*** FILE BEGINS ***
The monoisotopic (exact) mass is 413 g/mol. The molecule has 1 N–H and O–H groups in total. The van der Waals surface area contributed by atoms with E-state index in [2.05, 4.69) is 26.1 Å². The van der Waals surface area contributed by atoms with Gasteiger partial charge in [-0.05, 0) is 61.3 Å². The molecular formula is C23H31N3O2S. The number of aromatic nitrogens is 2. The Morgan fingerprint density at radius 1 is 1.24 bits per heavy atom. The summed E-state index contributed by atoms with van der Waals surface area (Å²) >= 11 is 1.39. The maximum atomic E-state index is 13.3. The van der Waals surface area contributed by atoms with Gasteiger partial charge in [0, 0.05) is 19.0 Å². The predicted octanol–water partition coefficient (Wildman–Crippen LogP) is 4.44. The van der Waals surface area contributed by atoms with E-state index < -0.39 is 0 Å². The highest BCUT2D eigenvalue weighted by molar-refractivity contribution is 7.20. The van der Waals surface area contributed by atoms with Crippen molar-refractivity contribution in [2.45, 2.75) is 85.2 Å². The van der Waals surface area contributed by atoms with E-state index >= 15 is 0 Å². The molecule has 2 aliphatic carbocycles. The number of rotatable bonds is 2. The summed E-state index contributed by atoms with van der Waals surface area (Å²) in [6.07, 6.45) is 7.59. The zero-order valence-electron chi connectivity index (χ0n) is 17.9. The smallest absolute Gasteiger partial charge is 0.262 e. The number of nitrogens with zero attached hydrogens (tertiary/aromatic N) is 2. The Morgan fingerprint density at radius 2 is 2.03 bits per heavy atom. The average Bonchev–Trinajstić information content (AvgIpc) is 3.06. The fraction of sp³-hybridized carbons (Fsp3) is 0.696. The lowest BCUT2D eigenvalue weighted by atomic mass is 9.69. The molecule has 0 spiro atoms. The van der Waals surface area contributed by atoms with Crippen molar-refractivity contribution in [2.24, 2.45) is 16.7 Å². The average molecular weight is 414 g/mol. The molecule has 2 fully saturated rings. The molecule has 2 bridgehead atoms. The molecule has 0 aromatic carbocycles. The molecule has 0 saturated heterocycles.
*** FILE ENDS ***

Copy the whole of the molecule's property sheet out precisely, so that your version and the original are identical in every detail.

The monoisotopic (exact) mass is 413 g/mol. The molecule has 1 N–H and O–H groups in total. The van der Waals surface area contributed by atoms with E-state index in [2.05, 4.69) is 26.1 Å². The van der Waals surface area contributed by atoms with Gasteiger partial charge in [-0.05, 0) is 61.3 Å². The molecular formula is C23H31N3O2S. The number of aromatic nitrogens is 2. The Morgan fingerprint density at radius 1 is 1.24 bits per heavy atom. The summed E-state index contributed by atoms with van der Waals surface area (Å²) >= 11 is 1.39. The maximum atomic E-state index is 13.3. The van der Waals surface area contributed by atoms with Gasteiger partial charge in [0, 0.05) is 19.0 Å². The predicted octanol–water partition coefficient (Wildman–Crippen LogP) is 4.44. The van der Waals surface area contributed by atoms with E-state index < -0.39 is 0 Å². The highest BCUT2D eigenvalue weighted by molar-refractivity contribution is 7.20. The van der Waals surface area contributed by atoms with Crippen molar-refractivity contribution in [2.45, 2.75) is 85.2 Å². The van der Waals surface area contributed by atoms with E-state index >= 15 is 0 Å². The molecule has 2 aliphatic carbocycles. The number of rotatable bonds is 2. The summed E-state index contributed by atoms with van der Waals surface area (Å²) in [6.07, 6.45) is 7.59. The zero-order valence-electron chi connectivity index (χ0n) is 17.9. The smallest absolute Gasteiger partial charge is 0.262 e. The number of nitrogens with zero attached hydrogens (tertiary/aromatic N) is 2. The Morgan fingerprint density at radius 2 is 2.03 bits per heavy atom. The average Bonchev–Trinajstić information content (AvgIpc) is 3.06. The fraction of sp³-hybridized carbons (Fsp3) is 0.696. The lowest BCUT2D eigenvalue weighted by atomic mass is 9.69. The molecule has 0 spiro atoms. The van der Waals surface area contributed by atoms with Crippen molar-refractivity contribution in [2.24, 2.45) is 16.7 Å². The average molecular weight is 414 g/mol. The molecule has 2 fully saturated rings. The molecule has 2 bridgehead atoms. The molecule has 0 aromatic carbocycles. The molecule has 0 saturated heterocycles.